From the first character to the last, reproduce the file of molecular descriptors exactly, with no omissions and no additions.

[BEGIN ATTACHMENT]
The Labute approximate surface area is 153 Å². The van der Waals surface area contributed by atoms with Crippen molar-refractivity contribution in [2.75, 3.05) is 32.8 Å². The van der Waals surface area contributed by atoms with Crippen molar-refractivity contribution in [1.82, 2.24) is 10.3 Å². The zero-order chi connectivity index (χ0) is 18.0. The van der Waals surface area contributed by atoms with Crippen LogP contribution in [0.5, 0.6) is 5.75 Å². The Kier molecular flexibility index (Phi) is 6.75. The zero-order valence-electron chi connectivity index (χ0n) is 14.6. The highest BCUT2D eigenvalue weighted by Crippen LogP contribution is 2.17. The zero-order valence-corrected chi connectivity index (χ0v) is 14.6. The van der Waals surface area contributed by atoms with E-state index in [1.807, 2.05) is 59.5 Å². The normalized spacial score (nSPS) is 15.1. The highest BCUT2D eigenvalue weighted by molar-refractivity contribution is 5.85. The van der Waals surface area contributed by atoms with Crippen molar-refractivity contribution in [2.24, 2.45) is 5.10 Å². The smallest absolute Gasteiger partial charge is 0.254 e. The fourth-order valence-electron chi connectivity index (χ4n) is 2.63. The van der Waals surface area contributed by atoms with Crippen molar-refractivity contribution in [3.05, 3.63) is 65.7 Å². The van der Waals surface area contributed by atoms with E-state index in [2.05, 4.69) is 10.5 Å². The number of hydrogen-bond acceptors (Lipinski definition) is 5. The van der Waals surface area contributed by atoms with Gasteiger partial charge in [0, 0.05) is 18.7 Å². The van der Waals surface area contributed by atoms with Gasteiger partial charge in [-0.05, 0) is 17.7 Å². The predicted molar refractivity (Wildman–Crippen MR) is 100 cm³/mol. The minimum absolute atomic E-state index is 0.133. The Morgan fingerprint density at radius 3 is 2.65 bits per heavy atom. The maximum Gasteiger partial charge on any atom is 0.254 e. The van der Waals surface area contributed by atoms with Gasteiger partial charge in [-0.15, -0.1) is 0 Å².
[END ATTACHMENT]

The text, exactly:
The Labute approximate surface area is 153 Å². The van der Waals surface area contributed by atoms with Crippen molar-refractivity contribution in [2.75, 3.05) is 32.8 Å². The van der Waals surface area contributed by atoms with Crippen molar-refractivity contribution in [1.82, 2.24) is 10.3 Å². The zero-order chi connectivity index (χ0) is 18.0. The van der Waals surface area contributed by atoms with Crippen LogP contribution in [0.5, 0.6) is 5.75 Å². The Kier molecular flexibility index (Phi) is 6.75. The zero-order valence-electron chi connectivity index (χ0n) is 14.6. The highest BCUT2D eigenvalue weighted by Crippen LogP contribution is 2.17. The zero-order valence-corrected chi connectivity index (χ0v) is 14.6. The van der Waals surface area contributed by atoms with E-state index in [1.807, 2.05) is 59.5 Å². The normalized spacial score (nSPS) is 15.1. The highest BCUT2D eigenvalue weighted by molar-refractivity contribution is 5.85. The van der Waals surface area contributed by atoms with Crippen molar-refractivity contribution in [2.24, 2.45) is 5.10 Å². The smallest absolute Gasteiger partial charge is 0.254 e. The fourth-order valence-electron chi connectivity index (χ4n) is 2.63. The van der Waals surface area contributed by atoms with Crippen molar-refractivity contribution in [3.05, 3.63) is 65.7 Å². The van der Waals surface area contributed by atoms with E-state index in [2.05, 4.69) is 10.5 Å². The number of hydrogen-bond acceptors (Lipinski definition) is 5. The van der Waals surface area contributed by atoms with Gasteiger partial charge in [0, 0.05) is 18.7 Å². The van der Waals surface area contributed by atoms with Gasteiger partial charge in [-0.05, 0) is 17.7 Å². The predicted molar refractivity (Wildman–Crippen MR) is 100 cm³/mol. The minimum absolute atomic E-state index is 0.133. The Morgan fingerprint density at radius 3 is 2.65 bits per heavy atom. The maximum Gasteiger partial charge on any atom is 0.254 e. The van der Waals surface area contributed by atoms with Gasteiger partial charge in [-0.15, -0.1) is 0 Å².